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On letting grass go to seed (follow-up)


When I check the logs of this blog, one post that I find is frequently read (by people searching Google) is “On letting grass go to seed” from May 2009. I owe my readers a follow-up on that post.

In May 2009, I was so busy finishing the building of the abbey that I didn’t have time to mow my grass, even if I’d wanted to. Also, I had reasoned that it couldn’t hurt to let the grass run wild in its first year.

But in the spring of 2010, I bought a lawn mower, and since then I have been mowing (though I don’t mow nearly as often as most folks or cut the grass as low).

Each spring, there is still an opportunity to let one’s grass go to seed and get a free seeding. The timing is tricky. The seed needs to be ripe, but it wouldn’t be healthy to let the grass get too tall and then mow it down. It’s hard on grass to cut too much of its growth at once.

I am not a horticulturist. But I am a careful observer, and I do know horticulturists who can give me advice when I need it. So, with your own grass, use your own judgment. I am more experimental than most folks. I love my grass.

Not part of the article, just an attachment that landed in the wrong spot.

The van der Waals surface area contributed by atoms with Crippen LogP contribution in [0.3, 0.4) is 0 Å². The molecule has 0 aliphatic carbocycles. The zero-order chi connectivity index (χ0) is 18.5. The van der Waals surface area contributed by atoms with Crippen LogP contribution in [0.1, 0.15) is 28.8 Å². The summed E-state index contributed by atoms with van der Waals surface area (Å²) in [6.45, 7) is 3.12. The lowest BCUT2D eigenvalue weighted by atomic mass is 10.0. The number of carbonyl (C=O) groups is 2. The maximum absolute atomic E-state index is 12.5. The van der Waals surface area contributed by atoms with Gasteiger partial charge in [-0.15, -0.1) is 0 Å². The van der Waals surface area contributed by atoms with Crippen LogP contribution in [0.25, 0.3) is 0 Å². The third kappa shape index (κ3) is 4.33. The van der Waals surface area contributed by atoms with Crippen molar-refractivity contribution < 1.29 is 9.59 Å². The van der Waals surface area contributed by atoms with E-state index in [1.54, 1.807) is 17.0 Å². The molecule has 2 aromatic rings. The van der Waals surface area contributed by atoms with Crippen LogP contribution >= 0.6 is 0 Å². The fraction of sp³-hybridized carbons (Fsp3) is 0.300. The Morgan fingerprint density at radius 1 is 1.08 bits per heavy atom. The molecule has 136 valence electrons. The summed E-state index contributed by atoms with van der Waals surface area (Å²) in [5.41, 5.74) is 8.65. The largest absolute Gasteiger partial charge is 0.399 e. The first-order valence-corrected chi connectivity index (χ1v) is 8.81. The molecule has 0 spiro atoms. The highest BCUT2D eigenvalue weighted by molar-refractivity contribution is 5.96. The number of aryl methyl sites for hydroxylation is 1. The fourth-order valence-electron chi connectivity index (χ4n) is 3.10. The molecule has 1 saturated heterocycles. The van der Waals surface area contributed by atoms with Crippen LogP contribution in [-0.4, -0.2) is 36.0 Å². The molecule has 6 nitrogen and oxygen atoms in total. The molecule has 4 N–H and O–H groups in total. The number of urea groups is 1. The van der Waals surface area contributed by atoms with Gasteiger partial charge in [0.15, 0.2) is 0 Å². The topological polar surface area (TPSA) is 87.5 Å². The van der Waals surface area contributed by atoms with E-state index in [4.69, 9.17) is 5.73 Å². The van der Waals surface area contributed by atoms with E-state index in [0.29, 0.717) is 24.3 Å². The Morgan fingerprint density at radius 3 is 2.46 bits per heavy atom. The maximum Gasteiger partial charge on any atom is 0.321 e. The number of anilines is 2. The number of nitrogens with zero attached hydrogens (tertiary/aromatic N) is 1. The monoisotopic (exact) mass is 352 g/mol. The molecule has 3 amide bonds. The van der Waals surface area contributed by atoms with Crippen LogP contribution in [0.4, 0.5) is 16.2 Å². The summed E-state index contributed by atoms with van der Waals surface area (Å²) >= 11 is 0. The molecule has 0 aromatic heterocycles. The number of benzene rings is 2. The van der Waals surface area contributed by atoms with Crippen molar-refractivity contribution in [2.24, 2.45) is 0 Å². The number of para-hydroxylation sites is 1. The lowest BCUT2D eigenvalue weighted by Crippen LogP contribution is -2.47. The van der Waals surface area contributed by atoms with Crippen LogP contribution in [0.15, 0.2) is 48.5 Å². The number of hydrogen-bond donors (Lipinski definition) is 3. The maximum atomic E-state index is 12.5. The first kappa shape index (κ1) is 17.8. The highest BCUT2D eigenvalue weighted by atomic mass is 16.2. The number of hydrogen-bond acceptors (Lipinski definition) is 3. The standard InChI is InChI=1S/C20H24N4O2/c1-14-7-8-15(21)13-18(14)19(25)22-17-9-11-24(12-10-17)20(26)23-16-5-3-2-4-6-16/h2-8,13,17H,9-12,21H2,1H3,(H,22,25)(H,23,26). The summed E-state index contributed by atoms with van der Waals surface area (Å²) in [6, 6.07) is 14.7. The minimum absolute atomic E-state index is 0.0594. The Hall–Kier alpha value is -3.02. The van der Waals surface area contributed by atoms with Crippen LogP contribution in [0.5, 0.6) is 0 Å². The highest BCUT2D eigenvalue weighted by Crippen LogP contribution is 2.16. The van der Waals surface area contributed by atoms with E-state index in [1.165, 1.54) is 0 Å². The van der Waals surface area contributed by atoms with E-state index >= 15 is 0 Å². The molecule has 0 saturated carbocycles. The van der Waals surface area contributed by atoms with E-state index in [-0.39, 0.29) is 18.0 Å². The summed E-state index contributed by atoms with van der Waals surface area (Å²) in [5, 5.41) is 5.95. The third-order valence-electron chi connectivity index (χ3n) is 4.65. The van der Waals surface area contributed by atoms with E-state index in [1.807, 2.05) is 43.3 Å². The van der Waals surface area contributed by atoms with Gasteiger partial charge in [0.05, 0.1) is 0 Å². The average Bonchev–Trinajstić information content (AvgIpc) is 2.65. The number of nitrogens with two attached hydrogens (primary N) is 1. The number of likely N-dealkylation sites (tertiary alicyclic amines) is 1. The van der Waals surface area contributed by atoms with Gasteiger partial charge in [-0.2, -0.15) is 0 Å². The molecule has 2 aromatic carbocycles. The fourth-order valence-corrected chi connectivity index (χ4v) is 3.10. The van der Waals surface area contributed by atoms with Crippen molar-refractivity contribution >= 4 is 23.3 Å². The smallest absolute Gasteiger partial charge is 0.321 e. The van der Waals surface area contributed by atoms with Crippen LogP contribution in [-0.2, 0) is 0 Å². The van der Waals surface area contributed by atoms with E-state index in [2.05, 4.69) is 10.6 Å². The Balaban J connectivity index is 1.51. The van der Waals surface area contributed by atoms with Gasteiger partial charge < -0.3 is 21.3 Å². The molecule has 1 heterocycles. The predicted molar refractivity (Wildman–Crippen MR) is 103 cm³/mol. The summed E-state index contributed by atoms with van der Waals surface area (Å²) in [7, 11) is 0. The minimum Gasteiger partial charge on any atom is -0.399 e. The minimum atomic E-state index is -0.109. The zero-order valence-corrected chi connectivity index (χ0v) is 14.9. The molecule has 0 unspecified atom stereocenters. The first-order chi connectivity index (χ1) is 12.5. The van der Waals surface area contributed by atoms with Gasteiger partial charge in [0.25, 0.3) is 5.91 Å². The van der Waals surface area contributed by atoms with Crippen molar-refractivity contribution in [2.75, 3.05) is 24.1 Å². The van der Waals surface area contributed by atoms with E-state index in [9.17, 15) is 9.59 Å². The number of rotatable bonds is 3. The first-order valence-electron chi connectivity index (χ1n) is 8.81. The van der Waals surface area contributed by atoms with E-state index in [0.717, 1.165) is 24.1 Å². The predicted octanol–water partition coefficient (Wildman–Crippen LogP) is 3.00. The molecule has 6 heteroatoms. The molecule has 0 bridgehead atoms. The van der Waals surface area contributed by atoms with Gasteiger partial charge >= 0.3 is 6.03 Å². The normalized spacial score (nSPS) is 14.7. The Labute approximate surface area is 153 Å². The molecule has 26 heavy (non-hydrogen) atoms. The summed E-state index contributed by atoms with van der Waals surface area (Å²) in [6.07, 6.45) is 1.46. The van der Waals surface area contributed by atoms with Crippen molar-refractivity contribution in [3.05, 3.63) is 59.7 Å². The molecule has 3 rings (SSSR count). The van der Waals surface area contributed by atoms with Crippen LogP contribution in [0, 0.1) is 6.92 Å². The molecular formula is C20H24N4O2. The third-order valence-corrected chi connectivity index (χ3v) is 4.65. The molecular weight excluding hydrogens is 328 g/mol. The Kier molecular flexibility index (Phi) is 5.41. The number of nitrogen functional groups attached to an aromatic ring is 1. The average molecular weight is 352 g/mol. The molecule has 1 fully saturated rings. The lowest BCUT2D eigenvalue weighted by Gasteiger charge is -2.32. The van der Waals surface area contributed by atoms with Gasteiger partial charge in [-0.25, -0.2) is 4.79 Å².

One of the things I notice is there are many kinds of grasses in my yard. I tend to dislike monocultures. I have spread many types of seed based on the assumption that the happiest grass, the grass best suited to a particular area, will eventually dominate. And in any yard, grass will volunteer, though I have no idea where it all comes from.

To decide when to mow, you need to be confident that the seeds have ripened and matured and then dried out. Look closely!

I put some samples under the microscope. I was greatly surprised by what I saw. Grass looks like little corn plants! Each grass seed looks a lot like an ear of corn. If I’m not mistake, the seeds flower out the top through tiny silks, like corn, at least on some types of grass. I may be wrong about this, and I’ll need to ask a horticulturist. But upon seeing the resemblance of corn to grass under the microscope, I did some quick Googling. For example, Scientists Trace Corn Ancestry from Ancient Grass to Modern Crop.

In the microscopic photo below, notice what appears to me to be a little corn-like tassle at the top of the seed.




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